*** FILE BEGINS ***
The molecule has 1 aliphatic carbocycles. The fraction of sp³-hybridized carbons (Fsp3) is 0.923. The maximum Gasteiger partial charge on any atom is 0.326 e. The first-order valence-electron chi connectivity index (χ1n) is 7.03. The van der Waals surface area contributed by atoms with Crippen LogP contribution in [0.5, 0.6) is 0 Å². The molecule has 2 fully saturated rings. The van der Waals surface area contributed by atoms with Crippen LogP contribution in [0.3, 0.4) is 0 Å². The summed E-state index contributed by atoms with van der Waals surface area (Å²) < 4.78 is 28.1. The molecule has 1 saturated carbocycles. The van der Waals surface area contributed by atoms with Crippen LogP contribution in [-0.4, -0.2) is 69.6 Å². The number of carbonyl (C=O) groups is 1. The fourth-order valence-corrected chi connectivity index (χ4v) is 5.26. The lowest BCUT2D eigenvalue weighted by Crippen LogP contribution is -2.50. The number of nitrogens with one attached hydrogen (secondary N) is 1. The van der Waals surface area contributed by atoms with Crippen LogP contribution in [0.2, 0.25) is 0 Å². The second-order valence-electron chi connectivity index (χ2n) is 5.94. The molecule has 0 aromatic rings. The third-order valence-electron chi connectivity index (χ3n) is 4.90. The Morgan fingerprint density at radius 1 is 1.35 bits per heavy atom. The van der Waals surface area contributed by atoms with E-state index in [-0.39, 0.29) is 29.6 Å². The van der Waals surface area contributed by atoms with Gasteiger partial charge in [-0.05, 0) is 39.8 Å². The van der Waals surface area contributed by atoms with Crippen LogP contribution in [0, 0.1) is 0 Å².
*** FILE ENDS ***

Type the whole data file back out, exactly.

The molecule has 1 aliphatic carbocycles. The fraction of sp³-hybridized carbons (Fsp3) is 0.923. The maximum Gasteiger partial charge on any atom is 0.326 e. The first-order valence-electron chi connectivity index (χ1n) is 7.03. The van der Waals surface area contributed by atoms with Crippen LogP contribution in [0.5, 0.6) is 0 Å². The molecule has 2 fully saturated rings. The van der Waals surface area contributed by atoms with Crippen LogP contribution in [0.3, 0.4) is 0 Å². The summed E-state index contributed by atoms with van der Waals surface area (Å²) < 4.78 is 28.1. The molecule has 1 saturated carbocycles. The van der Waals surface area contributed by atoms with Crippen LogP contribution in [-0.4, -0.2) is 69.6 Å². The number of carbonyl (C=O) groups is 1. The fourth-order valence-corrected chi connectivity index (χ4v) is 5.26. The lowest BCUT2D eigenvalue weighted by Crippen LogP contribution is -2.50. The number of nitrogens with one attached hydrogen (secondary N) is 1. The van der Waals surface area contributed by atoms with Crippen LogP contribution in [0.2, 0.25) is 0 Å². The second-order valence-electron chi connectivity index (χ2n) is 5.94. The molecule has 0 aromatic rings. The third-order valence-electron chi connectivity index (χ3n) is 4.90. The Morgan fingerprint density at radius 1 is 1.35 bits per heavy atom. The van der Waals surface area contributed by atoms with E-state index in [-0.39, 0.29) is 29.6 Å². The van der Waals surface area contributed by atoms with Gasteiger partial charge in [-0.05, 0) is 39.8 Å². The van der Waals surface area contributed by atoms with Crippen LogP contribution in [0, 0.1) is 0 Å².